One thing the pandemic taught us is that many things we do in person can be done online – from meetings to straightforward healthcare consultations. Telephonic or video consultations with nurses and doctors help to minimise the time people spend waiting in doctors’ waiting rooms. This in turn minimises their contact with other people who are ill and may be contagious, reduces the amount of time spent on transport to clinics, and is more efficient for basic healthcare needs.
Many pharmacies also now offer medicine deliveries, which can often be ordered easily on a mobile app, again minimising physical contact with others who may be ill, and offering a convenient service for those on chronic medication.
Wearable technology takes virtual consultations to the next level, for example with devices like the TytoHome. This electronic healthcare device allows you to receive on-demand physical exams by means of live video chat with a doctor’s office. It uses an exam camera and a non-contact forehead infrared thermometer and otoscope, stethoscope and tongue depressor adapters. Certain medical aids are offering discounts on these devices, and they are likely to become more commonplace in the future.
With Covid-19 filling up hospital beds and requiring changes to the way we interact, many more doctors have also begun to offer minor surgical procedures from their rooms, rather than requiring patients to be in hospital.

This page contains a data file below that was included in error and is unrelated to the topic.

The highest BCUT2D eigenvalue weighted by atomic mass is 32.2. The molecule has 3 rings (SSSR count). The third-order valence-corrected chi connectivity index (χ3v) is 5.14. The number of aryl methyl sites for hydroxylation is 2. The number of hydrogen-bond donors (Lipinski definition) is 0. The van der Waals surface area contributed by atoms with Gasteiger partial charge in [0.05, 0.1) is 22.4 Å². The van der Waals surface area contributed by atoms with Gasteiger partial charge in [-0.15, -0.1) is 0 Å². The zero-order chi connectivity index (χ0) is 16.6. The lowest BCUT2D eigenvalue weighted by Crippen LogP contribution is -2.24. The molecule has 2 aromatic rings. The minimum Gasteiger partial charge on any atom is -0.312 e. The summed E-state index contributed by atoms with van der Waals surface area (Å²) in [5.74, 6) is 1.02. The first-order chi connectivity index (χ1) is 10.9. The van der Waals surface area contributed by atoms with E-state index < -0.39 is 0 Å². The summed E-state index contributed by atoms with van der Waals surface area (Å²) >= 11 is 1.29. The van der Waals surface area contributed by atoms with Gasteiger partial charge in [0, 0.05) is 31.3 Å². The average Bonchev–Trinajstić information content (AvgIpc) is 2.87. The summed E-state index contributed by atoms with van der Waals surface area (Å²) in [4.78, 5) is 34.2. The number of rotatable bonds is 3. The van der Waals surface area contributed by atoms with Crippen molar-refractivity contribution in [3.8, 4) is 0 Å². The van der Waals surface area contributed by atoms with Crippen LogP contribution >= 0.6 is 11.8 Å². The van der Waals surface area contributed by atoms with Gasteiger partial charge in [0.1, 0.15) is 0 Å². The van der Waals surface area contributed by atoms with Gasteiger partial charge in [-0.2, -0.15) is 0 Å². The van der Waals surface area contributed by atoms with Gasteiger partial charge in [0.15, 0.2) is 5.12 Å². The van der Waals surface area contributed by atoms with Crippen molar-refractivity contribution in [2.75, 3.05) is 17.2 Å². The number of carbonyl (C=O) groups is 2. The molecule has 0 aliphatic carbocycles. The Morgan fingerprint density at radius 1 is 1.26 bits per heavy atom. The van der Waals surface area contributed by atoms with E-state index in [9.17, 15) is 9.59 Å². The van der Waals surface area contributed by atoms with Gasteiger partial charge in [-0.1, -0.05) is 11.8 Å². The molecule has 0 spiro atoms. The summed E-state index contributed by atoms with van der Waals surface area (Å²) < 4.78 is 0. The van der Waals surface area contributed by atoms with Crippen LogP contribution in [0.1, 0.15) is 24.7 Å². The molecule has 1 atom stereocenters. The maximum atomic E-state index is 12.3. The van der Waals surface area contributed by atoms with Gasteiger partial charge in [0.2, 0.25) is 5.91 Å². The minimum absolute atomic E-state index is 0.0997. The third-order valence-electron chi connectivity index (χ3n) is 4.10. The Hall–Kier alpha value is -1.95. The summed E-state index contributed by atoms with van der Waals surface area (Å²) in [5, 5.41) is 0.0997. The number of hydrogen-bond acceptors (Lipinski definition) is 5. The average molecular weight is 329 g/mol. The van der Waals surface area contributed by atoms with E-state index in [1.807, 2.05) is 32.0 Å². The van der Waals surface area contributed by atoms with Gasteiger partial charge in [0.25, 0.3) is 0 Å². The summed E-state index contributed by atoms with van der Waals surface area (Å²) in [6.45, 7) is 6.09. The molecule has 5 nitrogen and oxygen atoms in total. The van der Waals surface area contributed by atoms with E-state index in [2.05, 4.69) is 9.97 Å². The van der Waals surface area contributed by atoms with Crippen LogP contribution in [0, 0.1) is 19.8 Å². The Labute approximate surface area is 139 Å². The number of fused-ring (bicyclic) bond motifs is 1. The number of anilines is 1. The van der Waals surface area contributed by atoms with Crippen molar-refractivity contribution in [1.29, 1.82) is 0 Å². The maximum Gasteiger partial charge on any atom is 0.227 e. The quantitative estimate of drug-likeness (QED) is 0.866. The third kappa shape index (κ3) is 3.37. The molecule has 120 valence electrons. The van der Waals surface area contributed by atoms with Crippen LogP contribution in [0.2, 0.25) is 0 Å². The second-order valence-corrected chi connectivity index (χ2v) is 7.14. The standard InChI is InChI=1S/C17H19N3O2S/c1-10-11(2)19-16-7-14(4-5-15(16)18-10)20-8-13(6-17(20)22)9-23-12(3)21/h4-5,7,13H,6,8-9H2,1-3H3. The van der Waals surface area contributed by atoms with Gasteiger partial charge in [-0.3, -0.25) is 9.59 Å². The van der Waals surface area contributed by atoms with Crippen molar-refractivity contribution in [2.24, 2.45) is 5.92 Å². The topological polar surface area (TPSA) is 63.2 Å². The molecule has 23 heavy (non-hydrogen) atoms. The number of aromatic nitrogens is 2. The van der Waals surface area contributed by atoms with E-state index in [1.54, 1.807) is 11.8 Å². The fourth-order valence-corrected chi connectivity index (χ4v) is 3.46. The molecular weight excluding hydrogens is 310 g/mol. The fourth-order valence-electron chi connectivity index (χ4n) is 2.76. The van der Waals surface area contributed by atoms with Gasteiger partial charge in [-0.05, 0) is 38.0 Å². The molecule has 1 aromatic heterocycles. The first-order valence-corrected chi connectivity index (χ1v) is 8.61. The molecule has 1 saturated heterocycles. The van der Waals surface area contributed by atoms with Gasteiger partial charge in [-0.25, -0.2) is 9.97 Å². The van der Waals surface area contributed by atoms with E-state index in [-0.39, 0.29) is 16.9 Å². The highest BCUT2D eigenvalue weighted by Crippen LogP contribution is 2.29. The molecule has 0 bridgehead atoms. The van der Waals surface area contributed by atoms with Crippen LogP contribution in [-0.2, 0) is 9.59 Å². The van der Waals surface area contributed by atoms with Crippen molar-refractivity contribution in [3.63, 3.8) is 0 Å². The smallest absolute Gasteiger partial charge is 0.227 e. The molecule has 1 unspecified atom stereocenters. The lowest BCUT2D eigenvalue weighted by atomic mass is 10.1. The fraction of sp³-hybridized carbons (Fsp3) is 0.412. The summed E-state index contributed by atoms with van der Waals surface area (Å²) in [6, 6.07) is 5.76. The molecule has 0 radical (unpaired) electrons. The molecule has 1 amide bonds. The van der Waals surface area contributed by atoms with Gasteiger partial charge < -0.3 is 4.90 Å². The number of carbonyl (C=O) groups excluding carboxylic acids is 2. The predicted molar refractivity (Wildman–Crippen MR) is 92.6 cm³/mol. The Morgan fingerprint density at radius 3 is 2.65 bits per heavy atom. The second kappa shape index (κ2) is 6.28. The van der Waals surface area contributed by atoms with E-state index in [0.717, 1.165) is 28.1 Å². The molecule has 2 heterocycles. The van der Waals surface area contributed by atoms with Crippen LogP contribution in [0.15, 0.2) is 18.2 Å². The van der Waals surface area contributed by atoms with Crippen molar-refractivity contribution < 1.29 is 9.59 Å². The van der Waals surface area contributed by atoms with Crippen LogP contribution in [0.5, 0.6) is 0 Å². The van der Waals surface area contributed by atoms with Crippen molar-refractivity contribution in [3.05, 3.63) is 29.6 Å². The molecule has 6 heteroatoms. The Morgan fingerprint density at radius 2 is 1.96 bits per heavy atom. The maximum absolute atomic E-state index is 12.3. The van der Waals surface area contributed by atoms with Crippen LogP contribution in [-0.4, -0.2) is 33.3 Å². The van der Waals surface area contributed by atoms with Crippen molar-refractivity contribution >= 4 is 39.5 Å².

Medical aids have come on board with this, by authorising these procedures from the risk-benefit of the scheme the same as a hospital procedure, so that they do not deplete day-to-day benefits. Gap cover is also having to evolve to cover potential shortfalls on these out-of-hospital procedures.
Covid-19 has acted as a catalyst for digital transformation in the healthcare space, and it has highlighted the fact that home care is often feasible and more desirable than treatment in a hospital. The pandemic has also showcased what happens when hospital beds are at a premium, and innovations are underway to help reduce the pressure on the hospital system.
One example of this is the new Discovery Hospital at Home initiative, which brings hospital-level care to patients in the comfort of their own homes. Using innovative connected technology and monitoring devices to continuously track heart rate, temperature, oxygen and so on, patients are monitored by healthcare professionals remotely, and medicine and food are delivered daily. For many patients, this could be a complete game-changer, from the frail and elderly to cancer patients and those without transport to hospitals.
Digital transformation has the potential to revolutionise healthcare in South Africa because it is less costly and potentially more accessible for millions. For medical schemes and gap-cover providers, this means that they will need to rethink their models to cater to these changes.
However, it could also potentially offer better cover for clients, as it is more cost-effective and sustainable in the long term. Patients will also benefit from more convenient care and reduced contact for less transmissibility of pathogens.